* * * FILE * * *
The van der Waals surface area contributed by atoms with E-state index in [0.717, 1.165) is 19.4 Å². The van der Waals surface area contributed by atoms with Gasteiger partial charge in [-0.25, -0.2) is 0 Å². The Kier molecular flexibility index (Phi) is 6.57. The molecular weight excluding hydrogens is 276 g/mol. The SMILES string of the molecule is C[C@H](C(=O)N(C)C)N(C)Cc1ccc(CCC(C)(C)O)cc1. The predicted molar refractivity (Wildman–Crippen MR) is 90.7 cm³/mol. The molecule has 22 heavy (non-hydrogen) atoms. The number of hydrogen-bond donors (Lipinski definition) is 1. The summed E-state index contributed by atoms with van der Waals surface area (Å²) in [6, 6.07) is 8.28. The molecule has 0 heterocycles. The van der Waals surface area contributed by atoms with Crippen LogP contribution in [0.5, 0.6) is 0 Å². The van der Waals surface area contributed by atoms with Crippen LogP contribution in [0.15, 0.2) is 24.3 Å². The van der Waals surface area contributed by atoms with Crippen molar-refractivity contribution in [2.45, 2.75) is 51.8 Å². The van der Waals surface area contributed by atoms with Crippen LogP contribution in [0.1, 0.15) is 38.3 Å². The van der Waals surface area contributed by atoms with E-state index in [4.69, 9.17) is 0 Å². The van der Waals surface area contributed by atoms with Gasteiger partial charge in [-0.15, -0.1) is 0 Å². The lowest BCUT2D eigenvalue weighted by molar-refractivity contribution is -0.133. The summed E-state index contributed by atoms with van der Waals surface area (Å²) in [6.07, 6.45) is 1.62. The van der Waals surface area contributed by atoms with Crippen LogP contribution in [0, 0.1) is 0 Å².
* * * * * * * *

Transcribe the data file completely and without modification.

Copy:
The van der Waals surface area contributed by atoms with E-state index in [0.717, 1.165) is 19.4 Å². The van der Waals surface area contributed by atoms with Gasteiger partial charge in [-0.25, -0.2) is 0 Å². The Kier molecular flexibility index (Phi) is 6.57. The molecular weight excluding hydrogens is 276 g/mol. The SMILES string of the molecule is C[C@H](C(=O)N(C)C)N(C)Cc1ccc(CCC(C)(C)O)cc1. The predicted molar refractivity (Wildman–Crippen MR) is 90.7 cm³/mol. The molecule has 22 heavy (non-hydrogen) atoms. The number of hydrogen-bond donors (Lipinski definition) is 1. The summed E-state index contributed by atoms with van der Waals surface area (Å²) in [6, 6.07) is 8.28. The molecule has 0 heterocycles. The van der Waals surface area contributed by atoms with Crippen LogP contribution in [0.5, 0.6) is 0 Å². The van der Waals surface area contributed by atoms with Crippen LogP contribution in [0.15, 0.2) is 24.3 Å². The van der Waals surface area contributed by atoms with Crippen molar-refractivity contribution in [2.45, 2.75) is 51.8 Å². The van der Waals surface area contributed by atoms with Crippen LogP contribution in [0.1, 0.15) is 38.3 Å². The van der Waals surface area contributed by atoms with E-state index in [4.69, 9.17) is 0 Å². The van der Waals surface area contributed by atoms with Gasteiger partial charge in [-0.15, -0.1) is 0 Å². The lowest BCUT2D eigenvalue weighted by molar-refractivity contribution is -0.133. The summed E-state index contributed by atoms with van der Waals surface area (Å²) in [6.07, 6.45) is 1.62. The van der Waals surface area contributed by atoms with Crippen LogP contribution in [0, 0.1) is 0 Å².